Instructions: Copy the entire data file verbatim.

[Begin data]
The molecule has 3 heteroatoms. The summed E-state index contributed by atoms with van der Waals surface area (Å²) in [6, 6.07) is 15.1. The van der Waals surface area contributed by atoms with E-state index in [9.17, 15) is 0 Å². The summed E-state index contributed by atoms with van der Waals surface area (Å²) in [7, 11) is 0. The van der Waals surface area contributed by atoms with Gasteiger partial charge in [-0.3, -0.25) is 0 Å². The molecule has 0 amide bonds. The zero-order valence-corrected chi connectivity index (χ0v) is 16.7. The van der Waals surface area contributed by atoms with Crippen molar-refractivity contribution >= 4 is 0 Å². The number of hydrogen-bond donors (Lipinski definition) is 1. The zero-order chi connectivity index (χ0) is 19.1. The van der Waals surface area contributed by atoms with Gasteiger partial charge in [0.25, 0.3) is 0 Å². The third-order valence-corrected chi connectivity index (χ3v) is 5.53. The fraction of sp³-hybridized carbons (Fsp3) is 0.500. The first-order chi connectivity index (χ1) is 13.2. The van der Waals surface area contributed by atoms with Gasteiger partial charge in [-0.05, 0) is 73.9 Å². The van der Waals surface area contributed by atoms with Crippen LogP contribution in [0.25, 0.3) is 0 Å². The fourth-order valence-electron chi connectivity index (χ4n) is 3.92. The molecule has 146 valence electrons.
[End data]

The molecule has 3 heteroatoms. The summed E-state index contributed by atoms with van der Waals surface area (Å²) in [6, 6.07) is 15.1. The van der Waals surface area contributed by atoms with E-state index in [9.17, 15) is 0 Å². The summed E-state index contributed by atoms with van der Waals surface area (Å²) in [7, 11) is 0. The van der Waals surface area contributed by atoms with Gasteiger partial charge in [-0.3, -0.25) is 0 Å². The molecule has 0 amide bonds. The zero-order valence-corrected chi connectivity index (χ0v) is 16.7. The van der Waals surface area contributed by atoms with Crippen molar-refractivity contribution >= 4 is 0 Å². The number of hydrogen-bond donors (Lipinski definition) is 1. The zero-order chi connectivity index (χ0) is 19.1. The van der Waals surface area contributed by atoms with Gasteiger partial charge in [0.25, 0.3) is 0 Å². The third-order valence-corrected chi connectivity index (χ3v) is 5.53. The fraction of sp³-hybridized carbons (Fsp3) is 0.500. The first-order chi connectivity index (χ1) is 13.2. The van der Waals surface area contributed by atoms with Gasteiger partial charge in [-0.05, 0) is 73.9 Å². The van der Waals surface area contributed by atoms with Crippen LogP contribution in [0.25, 0.3) is 0 Å². The fourth-order valence-electron chi connectivity index (χ4n) is 3.92. The molecule has 146 valence electrons.